Now that you’re familiar with the attachments, you have to find a machine that will support them and provide the specific capacity to accomplish your job effectively. There are seven main specs to consider, each of which contributes significantly to the cost-effectiveness and output of the machine. These include:

1. Power/fuel
While most skid steers are diesel powered, a few gasoline-fueled models do exist. In general, diesel engines are considered more efficient than their gasoline counterparts, especially when greater horsepower is required to run demanding accessories like high flow planers. It’s estimated that a diesel engine can be anywhere from 5% to 10% more efficient than a gasoline engine – a huge difference in cost when considering an entire fleet.
Diesel engines often range from 49 hp to 74 hp in a skid steer. In contrast, gasoline engines are commonly in the 24 hp to 27 hp range. The benefit to gasoline is that the emissions tend to be cleaner and they are generally easier to start (the result of a no-choke engine).

2. Tires

As mentioned briefly above, tires can represent a significant portion of the investment when it comes to skid steers – often costing as much as $5,000 for a set of four. But depending on your application and operating environment, there are a few different types to choose from:
Air-filled – Air-filled tires are generally used for exterior applications and feature large treads that work well on rough or uneven surfaces. The least-costly of the three, the downside is that, like the tires on your car, they are vulnerable to nails, metal shards, and other sharp objects. This makes them inefficient for environments where those objects are frequently present.
Foam-filled – In contrast, foam-filled pneumatic tires roll right over sharp objects but come at a higher cost. While they’re great for just about any work environment, they are considerably heavier than the air-filled type and tend to wear on the transmission faster, leading to a greater frequency of breakdowns and repairs.
Solid rubber – The final option, solid rubber, are extremely thin, making them largely relegated to indoor use or the smooth paved areas of a loading pad. The benefit is that they are much lighter than the other two varieties and never go flat. Unfortunately, comfort suffers as well, as the operator will feel every crack and bump in the road.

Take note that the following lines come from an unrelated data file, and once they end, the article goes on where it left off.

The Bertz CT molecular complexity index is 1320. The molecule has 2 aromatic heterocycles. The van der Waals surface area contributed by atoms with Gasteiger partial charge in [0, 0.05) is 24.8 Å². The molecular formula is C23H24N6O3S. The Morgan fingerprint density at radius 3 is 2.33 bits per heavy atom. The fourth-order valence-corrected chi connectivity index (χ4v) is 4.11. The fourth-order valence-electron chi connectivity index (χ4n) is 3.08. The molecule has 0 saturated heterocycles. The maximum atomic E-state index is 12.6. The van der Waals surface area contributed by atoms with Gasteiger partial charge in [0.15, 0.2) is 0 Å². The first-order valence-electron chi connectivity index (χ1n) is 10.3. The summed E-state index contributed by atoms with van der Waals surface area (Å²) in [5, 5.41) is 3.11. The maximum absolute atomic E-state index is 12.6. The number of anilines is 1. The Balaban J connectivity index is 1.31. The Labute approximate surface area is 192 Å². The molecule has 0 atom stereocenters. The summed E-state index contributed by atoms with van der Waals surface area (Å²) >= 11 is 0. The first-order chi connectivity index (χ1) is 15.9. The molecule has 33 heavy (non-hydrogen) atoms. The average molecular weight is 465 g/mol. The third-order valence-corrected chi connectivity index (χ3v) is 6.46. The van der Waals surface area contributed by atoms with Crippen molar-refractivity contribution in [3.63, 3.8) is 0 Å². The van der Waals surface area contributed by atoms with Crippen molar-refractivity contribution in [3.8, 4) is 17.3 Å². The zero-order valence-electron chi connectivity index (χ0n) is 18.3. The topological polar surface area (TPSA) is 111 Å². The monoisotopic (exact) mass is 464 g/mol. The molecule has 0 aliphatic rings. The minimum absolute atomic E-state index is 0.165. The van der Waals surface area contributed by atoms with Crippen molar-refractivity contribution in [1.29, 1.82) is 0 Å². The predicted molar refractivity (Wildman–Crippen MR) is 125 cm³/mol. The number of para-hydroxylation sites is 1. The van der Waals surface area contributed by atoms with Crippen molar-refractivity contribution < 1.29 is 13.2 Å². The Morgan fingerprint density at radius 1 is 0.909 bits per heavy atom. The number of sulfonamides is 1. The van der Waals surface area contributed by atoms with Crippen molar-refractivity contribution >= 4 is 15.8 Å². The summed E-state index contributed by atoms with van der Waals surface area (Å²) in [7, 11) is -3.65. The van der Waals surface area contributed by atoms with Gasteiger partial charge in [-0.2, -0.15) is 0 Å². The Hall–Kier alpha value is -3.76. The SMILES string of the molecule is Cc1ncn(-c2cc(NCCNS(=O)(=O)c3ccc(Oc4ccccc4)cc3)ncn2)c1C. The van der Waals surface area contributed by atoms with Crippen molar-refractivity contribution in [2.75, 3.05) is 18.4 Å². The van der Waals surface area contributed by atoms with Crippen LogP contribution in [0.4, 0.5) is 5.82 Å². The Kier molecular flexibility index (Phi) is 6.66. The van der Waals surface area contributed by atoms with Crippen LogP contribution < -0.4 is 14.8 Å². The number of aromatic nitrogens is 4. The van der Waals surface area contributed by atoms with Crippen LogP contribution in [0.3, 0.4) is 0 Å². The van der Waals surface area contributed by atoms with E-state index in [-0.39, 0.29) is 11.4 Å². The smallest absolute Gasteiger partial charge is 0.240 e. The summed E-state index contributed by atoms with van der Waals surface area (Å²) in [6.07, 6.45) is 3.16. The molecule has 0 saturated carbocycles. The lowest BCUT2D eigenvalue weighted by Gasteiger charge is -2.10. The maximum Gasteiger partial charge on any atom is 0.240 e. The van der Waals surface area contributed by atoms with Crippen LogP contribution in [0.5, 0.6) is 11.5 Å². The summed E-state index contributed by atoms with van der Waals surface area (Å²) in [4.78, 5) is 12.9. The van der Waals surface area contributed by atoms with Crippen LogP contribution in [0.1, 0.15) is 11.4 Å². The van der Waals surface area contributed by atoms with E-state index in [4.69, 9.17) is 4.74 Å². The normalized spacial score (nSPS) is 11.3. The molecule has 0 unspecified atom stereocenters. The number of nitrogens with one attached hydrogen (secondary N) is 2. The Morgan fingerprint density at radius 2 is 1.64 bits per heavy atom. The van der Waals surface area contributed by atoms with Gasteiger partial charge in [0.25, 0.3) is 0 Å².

3. Emissions tier
Heavy equipment manufacturers are required to ensure their internal combustion engines comply with all state and federal emissions regulations established by the U.S. Environmental Protection Agency (EPA). Currently these include EPA Tier 1 through Tier 3, with Tier 4 hydrocarbon (HC) limits currently being phased in through 2015.

These issues of compliance have led to a few noticeable changes with regard to skid steers – in particular, design. The Tier 4 engine includes a diesel particulate filter, larger coolers, and additional components that add to the bulk of the engine. The challenge was to maintain the compact maneuverability of the design that has made the skid steer so popular while still achieving EPA compliance. The solution has been a technology known as exhaust gas recirculation. This after-treatment approach is currently used in engines manufactured by Terex and John Deere and is built into loaders offering outputs of less than 75 hp.

It’s worth noting that emissions regulations are stricter for engines providing 75 hp and above than they are for those with less than 75 hp of output – a factor that may contribute to the popularity of the 1,750 lb to 2,200 lb range mentioned above.
Tier 4 Engine Phases

Tier 4 Interim – Initiated in 2011
Less than 75 hp – Initiated in 2013
Tier 4 Final- Initiated in 2014
75 hp to 175 hp – Starting in 2015

4. Lift path
Every job site is unique. And to accomplish tasks within each effectively, skid steers feature a couple different lift paths to facilitate ease and maneuverability: radius and vertical. Radius lift path offers greater forward reach than its vertical counterpart. In fact, by some estimates, it beats the vertical design in more than 80% of the lift-arm path. This means it offers superior reach at a variety of heights and is ideal for accessing elevated platforms, like a flatbed truck, or dumping over walls.